10000000-10010000 r-xp 00000000 fd:00 6520867                           
/root/testdir-3.2.3/a
10010000-10020000 rw-p 00000000 fd:00 6520867                           
/root/testdir-3.2.3/a
80eb5a0000-80eb5d0000 r-xp 00000000 fd:00 2031917                       
/lib64/ld-2.5.so
80eb5d0000-80eb5e0000 r--p 00020000 fd:00 2031917                       
/lib64/ld-2.5.so
80eb5e0000-80eb5f0000 rw-p 00030000 fd:00 2031917                       
/lib64/ld-2.5.so
80eb5f0000-80eb770000 r-xp 00000000 fd:00 2031918                       
/lib64/libc-2.5.so
80eb770000-80eb780000 r--p 00180000 fd:00 2031918                       
/lib64/libc-2.5.so
80eb780000-80eb790000 rw-p 00190000 fd:00 2031918                       
/lib64/libc-2.5.so
80eb790000-80eb7a0000 rw-p 80eb790000 00:00 0
80eb7d0000-80eb890000 r-xp 00000000 fd:00 2031697                       
/lib64/libm-2.5.so
80eb890000-80eb8a0000 r--p 000b0000 fd:00 2031697                       
/lib64/libm-2.5.so
80eb8a0000-80eb8b0000 rw-p 000c0000 fd:00 2031697                       
/lib64/libm-2.5.so
80eb9d0000-80eb9f0000 r-xp 00000000 fd:00 2031926                       
/lib64/libgcc_s-4.1.1-20070105.so.1
80eb9f0000-80eba00000 rw-p 00010000 fd:00 2031926                       
/lib64/libgcc_s-4.1.1-20070105.so.1
40000010000-40000120000 r-xp 00000000 fd:00 4574268                     
/usr/lib64/libstdc++.so.5.0.7
40000120000-40000140000 rw-p 00110000 fd:00 4574268                     
/usr/lib64/libstdc++.so.5.0.7
40000140000-40000150000 rw-p 40000140000 00:00 0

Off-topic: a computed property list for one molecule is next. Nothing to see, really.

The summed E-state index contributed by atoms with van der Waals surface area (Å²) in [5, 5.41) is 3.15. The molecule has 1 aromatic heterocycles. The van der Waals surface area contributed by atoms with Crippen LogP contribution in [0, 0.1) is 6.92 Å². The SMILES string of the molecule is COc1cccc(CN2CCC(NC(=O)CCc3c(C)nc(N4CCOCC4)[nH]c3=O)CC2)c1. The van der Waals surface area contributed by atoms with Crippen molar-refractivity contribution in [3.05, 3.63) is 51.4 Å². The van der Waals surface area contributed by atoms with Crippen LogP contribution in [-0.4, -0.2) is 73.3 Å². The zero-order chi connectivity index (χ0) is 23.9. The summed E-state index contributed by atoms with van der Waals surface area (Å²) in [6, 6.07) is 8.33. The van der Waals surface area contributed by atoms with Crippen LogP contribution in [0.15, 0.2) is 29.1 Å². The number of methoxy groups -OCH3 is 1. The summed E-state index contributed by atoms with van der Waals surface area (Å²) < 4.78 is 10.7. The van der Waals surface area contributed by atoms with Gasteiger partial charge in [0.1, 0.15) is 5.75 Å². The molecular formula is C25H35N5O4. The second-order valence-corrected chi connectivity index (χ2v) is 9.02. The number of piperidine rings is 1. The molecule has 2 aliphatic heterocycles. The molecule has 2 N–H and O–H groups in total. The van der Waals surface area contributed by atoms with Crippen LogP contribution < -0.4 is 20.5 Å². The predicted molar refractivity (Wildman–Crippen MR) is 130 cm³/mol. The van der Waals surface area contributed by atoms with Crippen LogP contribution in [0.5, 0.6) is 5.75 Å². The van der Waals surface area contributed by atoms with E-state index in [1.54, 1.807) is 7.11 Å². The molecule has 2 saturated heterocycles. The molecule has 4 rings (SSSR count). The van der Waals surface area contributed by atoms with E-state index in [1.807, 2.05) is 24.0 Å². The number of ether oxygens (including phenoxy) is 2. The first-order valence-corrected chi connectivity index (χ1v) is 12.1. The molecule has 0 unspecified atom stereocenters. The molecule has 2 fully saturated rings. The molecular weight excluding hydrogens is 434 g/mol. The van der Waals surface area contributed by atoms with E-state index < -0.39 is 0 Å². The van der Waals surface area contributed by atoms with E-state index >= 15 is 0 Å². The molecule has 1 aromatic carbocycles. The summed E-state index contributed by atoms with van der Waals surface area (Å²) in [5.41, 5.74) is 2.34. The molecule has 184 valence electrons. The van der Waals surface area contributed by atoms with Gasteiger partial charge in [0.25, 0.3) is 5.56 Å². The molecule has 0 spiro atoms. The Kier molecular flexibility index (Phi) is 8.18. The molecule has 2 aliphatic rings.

ffffab80000-ffffacd0000 rw-p ffffab80000 00:00 0
#

So, can you confirm that it should use the "ppc" package,
and also attach your "a" executable?
  
Comment 14 Dave Anderson 2007-05-03 14:24:30 EDT
> So, can you confirm that it should use the "ppc" package,
> and also attach your "a" executable?

Although the "ppc" package doesn't seem to make sense, because the
executable I built is looking in /usr/lib64:

# ldd /usr/tmp/a
        linux-vdso64.so.1 =>  (0x0000000000100000)
        libstdc++.so.5 => /usr/lib64/libstdc++.so.5 (0x0000040000010000)
        libc.so.6 => /lib64/libc.so.6 (0x00000080eb5f0000)
        libm.so.6 => /lib64/libm.so.6 (0x00000080eb7d0000)
        libgcc_s.so.1 => /lib64/libgcc_s.so.1 (0x00000080eb9d0000)
        /lib64/ld64.so.1 (0x00000080eb5a0000)
#


# rpm2cpio compat-libstdc++-33-3.2.3-61.ppc64.rpm | cpio -t
./usr/lib64/libstdc++.so.5
./usr/lib64/libstdc++.so.5.0.7
#

# rpm2cpio compat-libstdc++-33-3.2.3-61.ppc.rpm | cpio -t
./usr/lib/libstdc++.so.5
./usr/lib/libstdc++.so.5.0.7
#

Comment 15 Dave Anderson 2007-05-03 15:43:10 EDT
Ok, I re-compiled it on the RHEL3 machine: gcc -m32 a.c -o a -lstdc++

and now I can get it to core dump...
Comment 16 Dave Anderson 2007-05-03 16:53:07 EDT
Just for documentation purposes, here's an example of a failure:

...
10000
pid: 21750
00100000-00120000 r-xp 00100000 00:00 0        [vdso]
0fba0000-0fbc0000 r-xp 00000000 fd:00 8883491  /lib/libgcc_s-4.1.1-20070105.so.1
0fbc0000-0fbd0000 rw-p 00010000 fd:00 8883491  /lib/libgcc_s-4.1.1-20070105.so.1
0fc90000-0fd50000 r-xp 00000000 fd:00 8883490  /lib/libm-2.5.so